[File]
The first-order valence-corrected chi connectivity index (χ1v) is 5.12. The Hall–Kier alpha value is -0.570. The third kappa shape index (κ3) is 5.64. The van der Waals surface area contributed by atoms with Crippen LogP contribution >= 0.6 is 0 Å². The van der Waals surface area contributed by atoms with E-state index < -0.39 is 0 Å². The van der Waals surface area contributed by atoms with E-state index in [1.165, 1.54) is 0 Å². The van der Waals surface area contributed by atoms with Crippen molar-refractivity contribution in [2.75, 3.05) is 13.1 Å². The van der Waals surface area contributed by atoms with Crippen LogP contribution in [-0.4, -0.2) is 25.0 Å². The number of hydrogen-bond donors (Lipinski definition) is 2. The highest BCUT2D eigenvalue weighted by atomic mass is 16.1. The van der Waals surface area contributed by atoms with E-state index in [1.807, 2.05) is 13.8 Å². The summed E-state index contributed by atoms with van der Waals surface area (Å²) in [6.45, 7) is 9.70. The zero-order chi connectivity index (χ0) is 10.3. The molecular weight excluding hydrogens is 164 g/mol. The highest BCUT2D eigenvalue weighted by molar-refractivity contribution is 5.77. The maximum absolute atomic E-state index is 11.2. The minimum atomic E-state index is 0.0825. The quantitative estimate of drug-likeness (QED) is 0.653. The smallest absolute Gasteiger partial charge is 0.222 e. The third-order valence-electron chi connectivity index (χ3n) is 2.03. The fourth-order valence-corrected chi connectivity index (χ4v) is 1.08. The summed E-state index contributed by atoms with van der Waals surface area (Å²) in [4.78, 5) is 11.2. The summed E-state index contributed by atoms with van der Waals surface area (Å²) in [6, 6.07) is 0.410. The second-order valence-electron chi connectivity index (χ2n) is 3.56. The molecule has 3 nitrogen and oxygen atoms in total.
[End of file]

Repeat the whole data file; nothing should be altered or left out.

The first-order valence-corrected chi connectivity index (χ1v) is 5.12. The Hall–Kier alpha value is -0.570. The third kappa shape index (κ3) is 5.64. The van der Waals surface area contributed by atoms with Crippen LogP contribution >= 0.6 is 0 Å². The van der Waals surface area contributed by atoms with E-state index < -0.39 is 0 Å². The van der Waals surface area contributed by atoms with E-state index in [1.165, 1.54) is 0 Å². The van der Waals surface area contributed by atoms with Crippen molar-refractivity contribution in [2.75, 3.05) is 13.1 Å². The van der Waals surface area contributed by atoms with Crippen LogP contribution in [-0.4, -0.2) is 25.0 Å². The number of hydrogen-bond donors (Lipinski definition) is 2. The highest BCUT2D eigenvalue weighted by atomic mass is 16.1. The van der Waals surface area contributed by atoms with E-state index in [1.807, 2.05) is 13.8 Å². The summed E-state index contributed by atoms with van der Waals surface area (Å²) in [6.45, 7) is 9.70. The zero-order chi connectivity index (χ0) is 10.3. The molecular weight excluding hydrogens is 164 g/mol. The highest BCUT2D eigenvalue weighted by molar-refractivity contribution is 5.77. The maximum absolute atomic E-state index is 11.2. The minimum atomic E-state index is 0.0825. The quantitative estimate of drug-likeness (QED) is 0.653. The smallest absolute Gasteiger partial charge is 0.222 e. The third-order valence-electron chi connectivity index (χ3n) is 2.03. The fourth-order valence-corrected chi connectivity index (χ4v) is 1.08. The summed E-state index contributed by atoms with van der Waals surface area (Å²) in [4.78, 5) is 11.2. The summed E-state index contributed by atoms with van der Waals surface area (Å²) in [6, 6.07) is 0.410. The second-order valence-electron chi connectivity index (χ2n) is 3.56. The molecule has 3 nitrogen and oxygen atoms in total.